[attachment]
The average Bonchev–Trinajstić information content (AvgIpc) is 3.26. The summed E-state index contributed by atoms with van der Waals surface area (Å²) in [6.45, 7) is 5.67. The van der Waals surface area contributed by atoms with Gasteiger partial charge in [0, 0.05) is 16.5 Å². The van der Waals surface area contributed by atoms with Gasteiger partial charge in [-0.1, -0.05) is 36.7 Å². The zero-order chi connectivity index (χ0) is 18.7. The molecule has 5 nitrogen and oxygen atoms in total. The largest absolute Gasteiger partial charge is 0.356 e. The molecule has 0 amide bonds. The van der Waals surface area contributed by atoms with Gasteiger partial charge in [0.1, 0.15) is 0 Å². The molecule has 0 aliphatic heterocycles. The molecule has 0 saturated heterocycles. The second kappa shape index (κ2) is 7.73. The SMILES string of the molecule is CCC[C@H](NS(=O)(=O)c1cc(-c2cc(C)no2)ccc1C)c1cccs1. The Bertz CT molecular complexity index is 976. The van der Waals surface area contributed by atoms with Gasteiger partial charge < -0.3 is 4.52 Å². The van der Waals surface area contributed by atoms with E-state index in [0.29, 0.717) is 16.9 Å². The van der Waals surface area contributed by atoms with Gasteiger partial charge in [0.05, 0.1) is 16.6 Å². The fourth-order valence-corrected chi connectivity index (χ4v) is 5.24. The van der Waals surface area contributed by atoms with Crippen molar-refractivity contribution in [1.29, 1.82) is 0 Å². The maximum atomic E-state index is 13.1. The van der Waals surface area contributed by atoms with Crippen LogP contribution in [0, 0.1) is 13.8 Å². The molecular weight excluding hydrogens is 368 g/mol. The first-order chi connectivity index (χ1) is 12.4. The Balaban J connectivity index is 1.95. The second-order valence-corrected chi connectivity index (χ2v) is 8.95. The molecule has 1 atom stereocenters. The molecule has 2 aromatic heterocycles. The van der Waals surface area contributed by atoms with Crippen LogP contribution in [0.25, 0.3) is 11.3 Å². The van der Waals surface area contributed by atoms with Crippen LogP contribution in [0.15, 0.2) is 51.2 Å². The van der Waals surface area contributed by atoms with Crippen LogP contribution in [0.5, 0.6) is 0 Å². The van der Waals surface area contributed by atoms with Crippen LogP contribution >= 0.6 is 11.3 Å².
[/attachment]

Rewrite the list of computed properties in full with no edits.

The average Bonchev–Trinajstić information content (AvgIpc) is 3.26. The summed E-state index contributed by atoms with van der Waals surface area (Å²) in [6.45, 7) is 5.67. The van der Waals surface area contributed by atoms with Gasteiger partial charge in [0, 0.05) is 16.5 Å². The van der Waals surface area contributed by atoms with Gasteiger partial charge in [-0.1, -0.05) is 36.7 Å². The zero-order chi connectivity index (χ0) is 18.7. The molecule has 5 nitrogen and oxygen atoms in total. The largest absolute Gasteiger partial charge is 0.356 e. The molecule has 0 amide bonds. The van der Waals surface area contributed by atoms with Gasteiger partial charge in [0.1, 0.15) is 0 Å². The molecule has 0 aliphatic heterocycles. The molecule has 0 saturated heterocycles. The second kappa shape index (κ2) is 7.73. The SMILES string of the molecule is CCC[C@H](NS(=O)(=O)c1cc(-c2cc(C)no2)ccc1C)c1cccs1. The Bertz CT molecular complexity index is 976. The van der Waals surface area contributed by atoms with Gasteiger partial charge < -0.3 is 4.52 Å². The van der Waals surface area contributed by atoms with E-state index in [0.29, 0.717) is 16.9 Å². The van der Waals surface area contributed by atoms with Gasteiger partial charge in [0.05, 0.1) is 16.6 Å². The fourth-order valence-corrected chi connectivity index (χ4v) is 5.24. The van der Waals surface area contributed by atoms with Crippen molar-refractivity contribution in [1.29, 1.82) is 0 Å². The maximum atomic E-state index is 13.1. The van der Waals surface area contributed by atoms with Crippen LogP contribution in [0, 0.1) is 13.8 Å². The molecular weight excluding hydrogens is 368 g/mol. The first-order chi connectivity index (χ1) is 12.4. The Balaban J connectivity index is 1.95. The second-order valence-corrected chi connectivity index (χ2v) is 8.95. The molecule has 1 atom stereocenters. The molecule has 2 aromatic heterocycles. The van der Waals surface area contributed by atoms with Crippen LogP contribution in [0.25, 0.3) is 11.3 Å². The van der Waals surface area contributed by atoms with Crippen LogP contribution in [0.15, 0.2) is 51.2 Å². The van der Waals surface area contributed by atoms with Crippen LogP contribution in [0.5, 0.6) is 0 Å². The van der Waals surface area contributed by atoms with Crippen LogP contribution >= 0.6 is 11.3 Å².